On October 9, Whitehorse fantasy artist Kimberley Crawford launched her new project, Unspoken Gods. The project reflects her own creations and will focus on large visual-art pieces that tell stories. The new project is a big step for Crawford towards what she loves doing.
The launch comes from a review of her priorities. Crawford realized that she had too many projects on the go and needed to cut down. While trying to choose what she really wanted to do, it kept coming back to Unspoken Gods.
Crawford has been a regular participant at YuKomicon and at fantasy craft fairs in the territory, but she admits that the work has not always been her passion. At these events, she would often be doing fan art, which is fan-requested art pieces of an existing genre or brand. Unspoken Gods is a new direction towards doing what she really loves.
“It’s focusing on the stuff I really want to do, but haven’t done full-time,” Crawford said. “It’s brand building to move away from some of the stuff I don’t enjoy as much. Replicating others work, I don’t find as satisfying creatively.”
Unspoken Gods is a creative extension of Crawford’s love of mythology and legend from ancient civilizations. She has been working on her own universe since she was a teenager, and that creativity has spawned a lot of original work.
“I’m a real geek when it comes to myths and legends,” she explained. “I’m interested in making old lore more current.”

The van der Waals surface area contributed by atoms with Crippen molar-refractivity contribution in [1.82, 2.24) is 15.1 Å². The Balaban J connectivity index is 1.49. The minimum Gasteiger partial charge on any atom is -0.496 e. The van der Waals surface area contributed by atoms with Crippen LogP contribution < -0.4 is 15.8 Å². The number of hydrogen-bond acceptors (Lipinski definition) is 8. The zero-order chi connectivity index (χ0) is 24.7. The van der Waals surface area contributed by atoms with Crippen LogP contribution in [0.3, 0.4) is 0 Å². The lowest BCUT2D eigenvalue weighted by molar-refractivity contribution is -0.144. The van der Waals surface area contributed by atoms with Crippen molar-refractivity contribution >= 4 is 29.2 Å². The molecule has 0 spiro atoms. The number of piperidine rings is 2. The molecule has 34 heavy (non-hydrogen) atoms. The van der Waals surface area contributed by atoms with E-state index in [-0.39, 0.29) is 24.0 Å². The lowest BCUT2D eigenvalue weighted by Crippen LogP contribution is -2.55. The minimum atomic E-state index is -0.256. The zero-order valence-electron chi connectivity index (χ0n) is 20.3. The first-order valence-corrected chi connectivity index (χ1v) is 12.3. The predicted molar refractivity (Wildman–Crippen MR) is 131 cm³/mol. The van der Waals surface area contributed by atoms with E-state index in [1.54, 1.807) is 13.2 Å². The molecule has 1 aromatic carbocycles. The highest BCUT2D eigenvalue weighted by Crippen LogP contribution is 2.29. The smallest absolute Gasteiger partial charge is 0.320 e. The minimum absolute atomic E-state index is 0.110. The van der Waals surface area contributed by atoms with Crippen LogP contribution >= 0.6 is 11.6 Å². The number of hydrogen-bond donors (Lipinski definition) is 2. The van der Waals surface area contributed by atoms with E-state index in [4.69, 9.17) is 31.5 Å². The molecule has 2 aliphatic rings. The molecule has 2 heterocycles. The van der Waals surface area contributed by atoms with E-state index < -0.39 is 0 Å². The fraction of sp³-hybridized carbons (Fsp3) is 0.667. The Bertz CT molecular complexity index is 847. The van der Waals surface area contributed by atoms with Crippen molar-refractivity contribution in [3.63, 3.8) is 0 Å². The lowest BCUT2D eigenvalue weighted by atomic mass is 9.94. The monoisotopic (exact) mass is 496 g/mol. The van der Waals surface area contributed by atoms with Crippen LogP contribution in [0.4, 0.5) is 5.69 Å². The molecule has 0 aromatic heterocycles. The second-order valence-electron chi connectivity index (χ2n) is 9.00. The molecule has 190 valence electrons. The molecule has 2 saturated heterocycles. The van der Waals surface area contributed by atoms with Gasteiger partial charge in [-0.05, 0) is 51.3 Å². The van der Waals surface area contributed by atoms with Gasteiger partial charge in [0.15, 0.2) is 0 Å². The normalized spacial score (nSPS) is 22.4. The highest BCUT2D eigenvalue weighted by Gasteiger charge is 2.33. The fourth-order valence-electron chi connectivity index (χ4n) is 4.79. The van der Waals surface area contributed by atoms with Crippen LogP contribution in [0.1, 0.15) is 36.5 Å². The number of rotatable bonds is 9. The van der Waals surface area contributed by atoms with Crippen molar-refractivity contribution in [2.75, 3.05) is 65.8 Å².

Her world is focused on a single mythological kingdom, in an attempt to explore the depth of the stories, as opposed to covering a lot of different ones. It revolves around Inferis, a kingdom of the underworlds. According to Crawford, Inferis isn’t attached to one particular culture but is a compilation of all the different underworlds that different cultural mythologies have depicted over the years. But it’s the new interactions, with those myths, where Crawford seeks to explore new ground.
“I’m not looking at full revamps of existing pantheons,” Crawford said. “I’m focusing on my original characters and their relationships with existing characters.
“The setting is across the scope of the timeline. Some characters and stories will be ancient; others will be more modern. You’re working with gods or mythological beings, so they’re immortal and can be in various times.”
This flexibility will provide Crawford with opportunities to explore her world in other mediums. She admits to having done some work on Unspoken Gods novels and short stories, but those will remain on the back burner while she establishes her brand and develops a fan base.
Crawford will need to prepare for more conventions, so her next steps will focus on developing a proper setup and building up her supply of art. She notes that, as great as online is for sales, the direct contact with your audience is the primary marketing tool in the fantasy-art business.
Unfortunately, for local fans, that means that Crawford will need to relocate east, next summer, to be closer to the many conventions and expos that are planned.
Crawford will be attending local events for Yukoners, to check out her creations, but in the end it’s creative satisfaction that drives her.
“I would like to have a sustainable business doing what I love,” she said. “I’m going to build the universe and see where it goes.”
You can find Crawford’s work and learn more about her new project, which will build on existing myths and legends, at www.UnspokenGods.com.